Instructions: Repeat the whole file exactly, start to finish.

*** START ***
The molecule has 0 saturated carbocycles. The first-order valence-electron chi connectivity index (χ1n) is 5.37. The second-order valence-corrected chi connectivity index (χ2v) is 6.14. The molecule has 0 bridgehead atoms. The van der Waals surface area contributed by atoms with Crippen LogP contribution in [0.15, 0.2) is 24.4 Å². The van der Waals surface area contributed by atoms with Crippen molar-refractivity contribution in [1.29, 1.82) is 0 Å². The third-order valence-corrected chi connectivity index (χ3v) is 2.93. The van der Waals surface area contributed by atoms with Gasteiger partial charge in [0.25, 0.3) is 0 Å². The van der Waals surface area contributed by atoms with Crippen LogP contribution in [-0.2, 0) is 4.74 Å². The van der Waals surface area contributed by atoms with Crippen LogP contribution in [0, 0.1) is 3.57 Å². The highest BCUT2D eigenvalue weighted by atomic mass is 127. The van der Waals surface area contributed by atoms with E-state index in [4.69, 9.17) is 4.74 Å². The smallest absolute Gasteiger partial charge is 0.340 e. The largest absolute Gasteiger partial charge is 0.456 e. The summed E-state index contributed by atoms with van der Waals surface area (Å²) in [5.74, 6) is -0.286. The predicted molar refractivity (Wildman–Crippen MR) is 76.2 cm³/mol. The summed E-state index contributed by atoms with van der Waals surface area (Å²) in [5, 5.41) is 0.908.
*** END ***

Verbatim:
The molecule has 0 saturated carbocycles. The first-order valence-electron chi connectivity index (χ1n) is 5.37. The second-order valence-corrected chi connectivity index (χ2v) is 6.14. The molecule has 0 bridgehead atoms. The van der Waals surface area contributed by atoms with Crippen LogP contribution in [0.15, 0.2) is 24.4 Å². The van der Waals surface area contributed by atoms with Crippen molar-refractivity contribution in [1.29, 1.82) is 0 Å². The third-order valence-corrected chi connectivity index (χ3v) is 2.93. The van der Waals surface area contributed by atoms with Gasteiger partial charge in [0.25, 0.3) is 0 Å². The van der Waals surface area contributed by atoms with Crippen LogP contribution in [-0.2, 0) is 4.74 Å². The van der Waals surface area contributed by atoms with Crippen LogP contribution in [0, 0.1) is 3.57 Å². The highest BCUT2D eigenvalue weighted by atomic mass is 127. The van der Waals surface area contributed by atoms with E-state index in [4.69, 9.17) is 4.74 Å². The smallest absolute Gasteiger partial charge is 0.340 e. The largest absolute Gasteiger partial charge is 0.456 e. The summed E-state index contributed by atoms with van der Waals surface area (Å²) in [5.74, 6) is -0.286. The predicted molar refractivity (Wildman–Crippen MR) is 76.2 cm³/mol. The summed E-state index contributed by atoms with van der Waals surface area (Å²) in [5, 5.41) is 0.908.